I would like to thank the oFM/dFM for finally agreeing on a new Commissioner for Victims and Survivors. It has been over a year since Kathryn Stone stood down from this position: a position which is an integral cog in the structures set up to deal with the needs of those of us most affected by the years of political conflict.
The Victims Commission was hamstrung by the absence of a figurehead, as was the Victims Forum. Both bodies could formulate policies, bring forward ideas and take soundings from individual victims and victims groups but they could not present them to those with the power to put any of it into effect. This was only in the gift of the Commissioner.
I wish our incoming Commissioner well. Judith Thompson is taking on a challenging job. She will be met with many demands from all quarters of the community. Victims and survivors have many different needs and wants. I would suggest that she focuses her attention on the needs rather than the wants.
There are too many wants that, in reality, may never be satisfied. The new Commissioner needs to be honest about the capabilities of this fractured post conflict society to deal with the wants of individual victims and survivors. Their wants are varied, complex and mostly filled with an highly emotional sense of injustice. Such high emotion is understandable: the harms inflicted upon this group of people have been atrocious.
We see this harm manifest itself everywhere in our society. Countless documentaries, newspaper articles, talk radio shows highlight the legacy of pain and loss. Most of the discourse is negative and is focused on the extremes. Victims are put up against other victims while many of our politicians indulge in the circular arguments of whataboutery, pointing to the pie charts of who killed the most: while an increasingly apathetic general public looks on in dismay. Who could blame them? Some of the arguments have even descended into the semantics of what we actually call the ‘Troubles’.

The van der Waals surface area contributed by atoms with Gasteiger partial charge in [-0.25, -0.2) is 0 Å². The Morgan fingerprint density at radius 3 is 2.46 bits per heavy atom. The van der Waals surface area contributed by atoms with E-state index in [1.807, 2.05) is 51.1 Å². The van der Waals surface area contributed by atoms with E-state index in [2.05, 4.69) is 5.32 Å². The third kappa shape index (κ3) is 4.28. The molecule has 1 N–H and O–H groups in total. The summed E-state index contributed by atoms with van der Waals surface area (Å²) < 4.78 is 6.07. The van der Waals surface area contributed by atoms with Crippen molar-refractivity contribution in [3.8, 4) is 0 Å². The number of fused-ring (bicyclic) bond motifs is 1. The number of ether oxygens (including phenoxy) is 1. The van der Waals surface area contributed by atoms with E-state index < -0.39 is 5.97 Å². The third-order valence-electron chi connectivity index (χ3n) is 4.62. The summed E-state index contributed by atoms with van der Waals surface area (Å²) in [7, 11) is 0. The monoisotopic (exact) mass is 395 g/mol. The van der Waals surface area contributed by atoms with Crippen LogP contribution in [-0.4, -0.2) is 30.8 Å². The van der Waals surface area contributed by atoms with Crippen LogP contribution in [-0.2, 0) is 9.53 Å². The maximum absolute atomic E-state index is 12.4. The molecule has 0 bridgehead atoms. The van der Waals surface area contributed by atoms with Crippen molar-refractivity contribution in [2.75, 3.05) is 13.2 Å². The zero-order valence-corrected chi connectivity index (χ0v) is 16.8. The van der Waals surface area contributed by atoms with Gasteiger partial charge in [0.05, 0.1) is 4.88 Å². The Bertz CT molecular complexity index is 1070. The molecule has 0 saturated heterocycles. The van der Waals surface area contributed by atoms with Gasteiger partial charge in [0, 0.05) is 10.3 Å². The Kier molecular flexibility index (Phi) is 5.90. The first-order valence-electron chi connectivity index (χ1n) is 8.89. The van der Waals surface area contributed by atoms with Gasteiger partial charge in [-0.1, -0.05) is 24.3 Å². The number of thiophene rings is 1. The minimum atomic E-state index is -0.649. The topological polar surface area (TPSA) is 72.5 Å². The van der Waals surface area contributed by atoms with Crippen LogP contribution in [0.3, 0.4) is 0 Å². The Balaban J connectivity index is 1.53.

The incoming Commissioner needs to recognise this emotion but she also needs to look at the reality of what can be realised. She needs to stay clear of the philosophical cul-de-sacs of defining who is a terrorist and who is a victim.
Not all victims will get what they want but they should get what they need. This is where the Commission comes in. The previous Commissioner rightly shone a light on the problems faced by the Victims and Survivors Service and the Department of the oFM/dFM in delivering for a sizeable number of victims and survivors. Our new champion will need the same tenacity if she is to keep check on a slow moving bureaucracy which tries to address individual and societal need.
The so-called victims and survivors sector could also do with an introspective examination. It is often said that the thoughts and feelings of the victims are paramount and should come first when trying to deal with the past but I feel that this puts too much pressure on those who have to implement the proposed mechanisms. We victims and survivors need to realise that we should not be put on pedestals and revered; we are not precious and without faults. We are just normal members of society like everyone else. We are natural stakeholders with valid opinions but we should not have a veto over any of the structures put forward in the Stormont House Agreement (SHA). Our emotional responses, no matter how loud, should not be allowed to hold the rest of society back from dealing with the past. There is too much disagreement and politicking. The new Commissioner needs to find a way of implementing what can be agreed upon and she needs to do this quickly before it is too late.
I ask our new Commissioner to oversee the implementation of the relevant sections of the SHA and to make sure that the current impasse over Welfare and the Budget is disentangled from outstanding legacy issues. Legacy issues should be and should always have been standalone issues regardless of who holds power in Stormont or Westminster. This is where our new Commissioner should shine a light and advocate: focus on what can be done now. All of the research and policy formulation is done: what we need now is action. Good luck Judith, you will need it.
Written by Paul Gallagher.
Paul was 21 when UFF gunmen burst into his home on the Stewartstown Road in west Belfast in January 1993. They were posing as the IRA and held him and his Catholic family hostage. The loyalists were using his home, he said, to launch an attack on former republican prisoners who lived nearby. Eventually the loyalists tired of waiting for the republicans and, as the gunmen fled, one of them opened fire on the family living room with a submachine gun. Paul Gallagher was riddled with six bullets, leaving him in a wheelchair. (Bio source: BBC)